These are the usual equations of a harmonic oscillator, but with an additional derivative. The proof will be later, but for now let's think about what this means. In words, this can be described as follows: 4-dimensional velocity v performs simple harmonic oscillations around a point (1,0,0,0).

But since vat the same time remains on the sphere centered at this point, it can be concluded that v moves with constant speed in a circle in this sphere. And this implies that the average value of the spatial components of the 4-dimensional velocity is 0, and the average t is 1.

The first part is clear: our planet on average does not fly away from the Sun, so its average speed is zero. The second part is more complicated: the usual time t moves forward with an average speed of 1 relative to the new time s, but its rate of change oscillates sinusoidally.

Integrating both parts,

we obtain

for a certain constant vector a . The equation says that the position of r harmoniously oscillates around the point a . Since adoes not change with time, it is a conserved quantity. This is called the Laplace — Runge — Lenz vector.

Often people start with the law of inverse squares, show that the angular momentum and the Laplace – Runge – Lenz vector are conserved, and use these conserved quantities and the Noether theorem to show the presence of a 6-dimensional symmetry group. For solutions with negative energy, this turns into a group of turns in 4 dimensions, SO (4). After working a little more, you can see how the Kepler problem is coupled to a harmonic oscillator in 4 dimensions. This is done through reparametrization of time.

I liked Horasnon's approach more, because it starts with the reparameterization of time. This allows you to effectively show that the elliptical orbit of the planet is the projection of a circular orbit in four-dimensional space onto three-dimensional. Thus, 4-dimensional rotational symmetry becomes apparent.

Goranson transfers this approach to the law of inverse squares in n-dimensional space. It turns out that elliptical orbits in n dimensions are projections of circular orbits from n + 1 dimensions.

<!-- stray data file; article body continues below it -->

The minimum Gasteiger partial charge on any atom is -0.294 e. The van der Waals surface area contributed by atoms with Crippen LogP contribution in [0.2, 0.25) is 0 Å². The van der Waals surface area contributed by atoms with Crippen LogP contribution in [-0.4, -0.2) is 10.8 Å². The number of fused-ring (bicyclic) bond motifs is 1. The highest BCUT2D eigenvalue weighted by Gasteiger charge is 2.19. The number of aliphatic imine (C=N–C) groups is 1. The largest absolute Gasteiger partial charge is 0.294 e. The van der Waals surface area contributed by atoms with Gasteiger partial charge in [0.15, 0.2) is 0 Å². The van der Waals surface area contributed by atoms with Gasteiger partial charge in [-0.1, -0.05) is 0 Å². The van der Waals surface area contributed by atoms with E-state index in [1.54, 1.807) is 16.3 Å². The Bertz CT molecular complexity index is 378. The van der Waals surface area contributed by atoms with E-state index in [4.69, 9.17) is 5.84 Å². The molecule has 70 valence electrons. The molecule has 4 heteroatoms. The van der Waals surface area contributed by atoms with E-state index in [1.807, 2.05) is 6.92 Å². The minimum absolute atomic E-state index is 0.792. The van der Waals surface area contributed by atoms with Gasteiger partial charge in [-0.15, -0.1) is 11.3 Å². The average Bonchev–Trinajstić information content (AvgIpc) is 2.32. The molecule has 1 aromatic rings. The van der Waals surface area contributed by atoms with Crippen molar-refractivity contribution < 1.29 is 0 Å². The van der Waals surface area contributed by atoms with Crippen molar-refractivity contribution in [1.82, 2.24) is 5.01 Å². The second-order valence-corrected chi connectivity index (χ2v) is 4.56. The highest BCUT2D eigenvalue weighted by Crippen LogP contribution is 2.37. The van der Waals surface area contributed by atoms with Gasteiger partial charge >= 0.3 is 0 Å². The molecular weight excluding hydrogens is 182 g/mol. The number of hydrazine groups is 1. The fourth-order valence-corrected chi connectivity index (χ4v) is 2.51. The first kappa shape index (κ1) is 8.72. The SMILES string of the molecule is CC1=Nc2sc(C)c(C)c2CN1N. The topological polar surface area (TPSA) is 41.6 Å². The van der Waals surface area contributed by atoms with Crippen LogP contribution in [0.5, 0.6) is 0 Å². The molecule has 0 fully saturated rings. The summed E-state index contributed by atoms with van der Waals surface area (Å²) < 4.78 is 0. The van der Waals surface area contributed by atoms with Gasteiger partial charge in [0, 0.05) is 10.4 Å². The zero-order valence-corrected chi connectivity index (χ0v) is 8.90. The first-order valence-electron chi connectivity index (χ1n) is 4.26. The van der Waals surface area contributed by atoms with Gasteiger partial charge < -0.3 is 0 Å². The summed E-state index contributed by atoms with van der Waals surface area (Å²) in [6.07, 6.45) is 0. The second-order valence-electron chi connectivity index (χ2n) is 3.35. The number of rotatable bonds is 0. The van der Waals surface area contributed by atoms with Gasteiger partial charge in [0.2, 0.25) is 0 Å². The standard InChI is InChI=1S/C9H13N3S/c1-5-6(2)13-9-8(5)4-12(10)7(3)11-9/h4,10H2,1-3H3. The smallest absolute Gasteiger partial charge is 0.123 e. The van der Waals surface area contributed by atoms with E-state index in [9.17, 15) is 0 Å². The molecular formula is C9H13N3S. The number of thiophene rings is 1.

He also applies this approach for positive-energy orbits, which are hyperbolas, and for zero-energy orbits (parabolas). For hyperbolas, the symmetry of Lorentz groups is obtained, and for parabolas, the symmetry of Euclidean groups. This is a known fact, but it is noteworthy how simple it is derived using the new approach.

Mathematical Details

Due to the abundance of equations, I will put a frame around the important equations. The basic equations are energy conservation, strength and the change of variables that give:

then use

to get

A little algebra - and we get

This shows that the 4-dimensional velocity

remains on the sphere of unit radius centered at (1,0,0 , 0).

The next step is to take the equation of motion

and rewrite it using the primes (derivatives with respect to s) and not the points (derivatives with respect to t). We start with

and differentiate to get

Now we use a different equation for

and we get

or

therefore

Now it would be nice to get the formula for r ''. First, we will calculate

and then differentiate. We will

connect the formula for r ", something will be reduced, and we will get.

Remember that the conservation law says

and we know that t '= r. Therefore,

and

We

get Since t' = r, then we get

both need.

Now we get a similar formula for r '' ' . Let's start with

and differentiate

Connect the formulas for r' 'and r' ' '. Something is reduced and it remains

Integrate both parts and get

for some constant vector a . This means. It is interesting that both the vector r and its norm r oscillate harmoniously.

The quantum version of the planetary orbit is a hydrogen atom. Everything that we calculated can be used in the quantum version. See Greg Egan, The ellipse and the atom for details .

See John Baez, Mysteries of the gravitational 2-body problem for details on the history of this task .

And all this also has to do with quantum physics, supersymmetry and Jordan algebra!